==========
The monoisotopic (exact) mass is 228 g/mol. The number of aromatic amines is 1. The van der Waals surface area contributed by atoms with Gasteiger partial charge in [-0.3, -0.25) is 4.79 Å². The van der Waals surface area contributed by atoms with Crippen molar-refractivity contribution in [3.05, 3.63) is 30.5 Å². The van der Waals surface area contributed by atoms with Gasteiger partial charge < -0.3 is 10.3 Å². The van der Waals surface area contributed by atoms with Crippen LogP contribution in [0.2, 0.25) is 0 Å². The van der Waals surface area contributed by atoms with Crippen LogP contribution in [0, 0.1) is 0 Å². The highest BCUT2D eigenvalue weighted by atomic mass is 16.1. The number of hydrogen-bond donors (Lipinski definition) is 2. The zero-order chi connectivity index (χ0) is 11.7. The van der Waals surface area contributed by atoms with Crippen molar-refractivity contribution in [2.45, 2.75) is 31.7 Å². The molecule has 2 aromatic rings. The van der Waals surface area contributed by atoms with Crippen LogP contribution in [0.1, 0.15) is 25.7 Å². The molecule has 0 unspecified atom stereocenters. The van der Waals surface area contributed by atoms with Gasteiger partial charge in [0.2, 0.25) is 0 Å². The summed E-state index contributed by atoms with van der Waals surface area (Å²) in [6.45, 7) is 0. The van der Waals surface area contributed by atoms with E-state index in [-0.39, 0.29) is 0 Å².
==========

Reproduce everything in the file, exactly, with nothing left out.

The monoisotopic (exact) mass is 228 g/mol. The number of aromatic amines is 1. The van der Waals surface area contributed by atoms with Gasteiger partial charge in [-0.3, -0.25) is 4.79 Å². The van der Waals surface area contributed by atoms with Crippen molar-refractivity contribution in [3.05, 3.63) is 30.5 Å². The van der Waals surface area contributed by atoms with Gasteiger partial charge < -0.3 is 10.3 Å². The van der Waals surface area contributed by atoms with Crippen LogP contribution in [0.2, 0.25) is 0 Å². The van der Waals surface area contributed by atoms with Crippen LogP contribution in [0, 0.1) is 0 Å². The highest BCUT2D eigenvalue weighted by atomic mass is 16.1. The number of hydrogen-bond donors (Lipinski definition) is 2. The zero-order chi connectivity index (χ0) is 11.7. The van der Waals surface area contributed by atoms with Crippen molar-refractivity contribution in [2.45, 2.75) is 31.7 Å². The molecule has 2 aromatic rings. The van der Waals surface area contributed by atoms with Crippen LogP contribution in [0.1, 0.15) is 25.7 Å². The molecule has 0 unspecified atom stereocenters. The van der Waals surface area contributed by atoms with Gasteiger partial charge in [0.2, 0.25) is 0 Å². The summed E-state index contributed by atoms with van der Waals surface area (Å²) in [6.45, 7) is 0. The van der Waals surface area contributed by atoms with E-state index in [-0.39, 0.29) is 0 Å².